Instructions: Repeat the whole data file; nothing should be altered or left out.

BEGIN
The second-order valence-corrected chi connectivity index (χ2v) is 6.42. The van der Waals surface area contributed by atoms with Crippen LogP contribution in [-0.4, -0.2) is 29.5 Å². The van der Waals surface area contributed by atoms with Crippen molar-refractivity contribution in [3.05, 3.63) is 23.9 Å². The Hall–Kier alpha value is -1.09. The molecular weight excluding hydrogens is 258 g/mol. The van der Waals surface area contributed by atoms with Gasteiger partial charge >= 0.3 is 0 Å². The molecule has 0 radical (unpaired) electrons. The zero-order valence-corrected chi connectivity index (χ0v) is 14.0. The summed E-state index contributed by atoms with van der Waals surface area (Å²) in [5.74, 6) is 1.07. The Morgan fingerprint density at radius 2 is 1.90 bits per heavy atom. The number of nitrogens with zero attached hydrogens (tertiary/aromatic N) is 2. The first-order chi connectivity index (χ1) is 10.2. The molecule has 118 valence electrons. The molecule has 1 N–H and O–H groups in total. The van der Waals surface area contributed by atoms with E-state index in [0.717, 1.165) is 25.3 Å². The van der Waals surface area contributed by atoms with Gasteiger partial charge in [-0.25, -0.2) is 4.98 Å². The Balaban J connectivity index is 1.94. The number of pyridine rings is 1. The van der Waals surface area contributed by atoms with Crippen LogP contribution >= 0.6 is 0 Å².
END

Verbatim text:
The second-order valence-corrected chi connectivity index (χ2v) is 6.42. The van der Waals surface area contributed by atoms with Crippen LogP contribution in [-0.4, -0.2) is 29.5 Å². The van der Waals surface area contributed by atoms with Crippen molar-refractivity contribution in [3.05, 3.63) is 23.9 Å². The Hall–Kier alpha value is -1.09. The molecular weight excluding hydrogens is 258 g/mol. The van der Waals surface area contributed by atoms with Gasteiger partial charge >= 0.3 is 0 Å². The molecule has 0 radical (unpaired) electrons. The zero-order valence-corrected chi connectivity index (χ0v) is 14.0. The summed E-state index contributed by atoms with van der Waals surface area (Å²) in [5.74, 6) is 1.07. The Morgan fingerprint density at radius 2 is 1.90 bits per heavy atom. The number of nitrogens with zero attached hydrogens (tertiary/aromatic N) is 2. The first-order chi connectivity index (χ1) is 10.2. The molecule has 118 valence electrons. The molecule has 1 N–H and O–H groups in total. The van der Waals surface area contributed by atoms with E-state index in [0.717, 1.165) is 25.3 Å². The van der Waals surface area contributed by atoms with Gasteiger partial charge in [-0.25, -0.2) is 4.98 Å². The Balaban J connectivity index is 1.94. The number of pyridine rings is 1. The van der Waals surface area contributed by atoms with Crippen LogP contribution >= 0.6 is 0 Å².